Securities and Exchange Commission Chairman David S. Ruder yesterday ran into a buzzsaw of opposition from leaders of the commodities industry when he called for a significant increase in the amount of money that customers have to put up to trade in stock index futures.
Ruder said the amount of margin or "down payment" on stock index futures should be raised to between 20 percent and 25 percent. It now is about 15 percent, having been raised by the commodities exchanges following the Oct. 19 market plunge, exchange officials said.
The SEC chairman delivered his suggestion while speaking to the Conference Board in New York, where he outlined his ideas for reducing market volatility and turbulence.
Ruder said futures contracts let traders control contracts worth large amounts of money with only small "deposits," a process called leverage.
"While the extent to which futures market leverage exacerbated the market decline is uncertain," said Ruder, "its impact was significant."
In a press conference, Ruder said he did not think Congress would grant his request that the SEC be given control of stock index futures, now in the hands of the Commodity Futures Trading Commission.
Ruder's "margin" proposal drew opposition from several key commodities industry officials who were asked for comment.
"I think it is either a misprint or he has some information we don't have," said Kalo A. Hineman, acting chairman of the CFTC.
"It says we want to raise your cost of doing business, so you won't do so much business ... so we won't have so much volatility," Hineman added.
"It just doesn't add up, it just doesn't make sense ... I understand the urge to reduce volatility but we've got to go about it in the most efficient way."
William J. Brodsky, president of the Chicago Mercantile Exchange, home of the popular Standard & Poor's 500 stock index futures contract, was also unhappy with the Ruder suggestion.
"It is obviously his opinion and not consistent with our view," he said. Brodsky added that there were both regulatory and congressional officials who did not support the Ruder view.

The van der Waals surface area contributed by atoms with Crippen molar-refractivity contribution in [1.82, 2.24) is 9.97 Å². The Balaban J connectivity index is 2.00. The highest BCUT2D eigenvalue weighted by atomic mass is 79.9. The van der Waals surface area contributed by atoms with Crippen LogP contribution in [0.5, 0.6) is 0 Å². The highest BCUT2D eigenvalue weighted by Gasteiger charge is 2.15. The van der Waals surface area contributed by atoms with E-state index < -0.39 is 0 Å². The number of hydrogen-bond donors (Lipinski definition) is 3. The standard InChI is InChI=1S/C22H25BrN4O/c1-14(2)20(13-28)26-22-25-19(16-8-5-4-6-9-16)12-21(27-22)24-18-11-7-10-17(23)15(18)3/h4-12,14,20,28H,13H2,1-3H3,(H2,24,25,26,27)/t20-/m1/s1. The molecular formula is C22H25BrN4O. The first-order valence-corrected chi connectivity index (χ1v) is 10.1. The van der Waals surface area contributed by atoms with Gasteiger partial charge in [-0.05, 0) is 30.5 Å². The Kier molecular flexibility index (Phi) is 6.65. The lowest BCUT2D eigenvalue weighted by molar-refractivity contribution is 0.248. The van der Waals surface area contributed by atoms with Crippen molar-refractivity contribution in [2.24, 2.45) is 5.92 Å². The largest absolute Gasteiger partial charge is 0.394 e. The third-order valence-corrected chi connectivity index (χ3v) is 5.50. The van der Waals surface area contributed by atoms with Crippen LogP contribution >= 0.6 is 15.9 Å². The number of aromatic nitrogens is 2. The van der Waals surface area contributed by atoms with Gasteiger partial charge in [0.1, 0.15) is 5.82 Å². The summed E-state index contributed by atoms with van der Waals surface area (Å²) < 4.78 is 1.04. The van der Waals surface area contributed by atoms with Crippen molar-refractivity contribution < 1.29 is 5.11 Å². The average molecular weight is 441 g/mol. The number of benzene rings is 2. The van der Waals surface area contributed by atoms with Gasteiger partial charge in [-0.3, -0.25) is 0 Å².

He called margins "a delicate issue" and said "raising them too high would seriously impact on liquidity."
John M. Damgard, president of the Futures Industry Association in Washington, said of the 20 percent to 25 percent range, "My suspicion is that's a little high." He said, "Our position is that we should not take the margin-setting authority away from the exchanges and those who are closest to the action."
Ruder had made a reference to boosting the margins on stock index futures in his testimony recently to the Senate Banking Committee. But his reference was indirect.
The S&P 500 stock index is based on the value of 500 stocks contained in the index. The commodities exchanges trade options and futures contracts on the index.
The current value of an S&P 500 contract is about $132,000. A 20 percent initial margin would be $26,400. However, the SEC said, the current margin required is $15,000 for traders and only $10,000 for hedgers.
Futures contracts on the S&P 500 have been widely used by program traders. In the most popular form, called index arbitrage, the trader takes advantage of discrepancies between the cost of the stocks in the index and the cost of the futures in order to lock in a profit.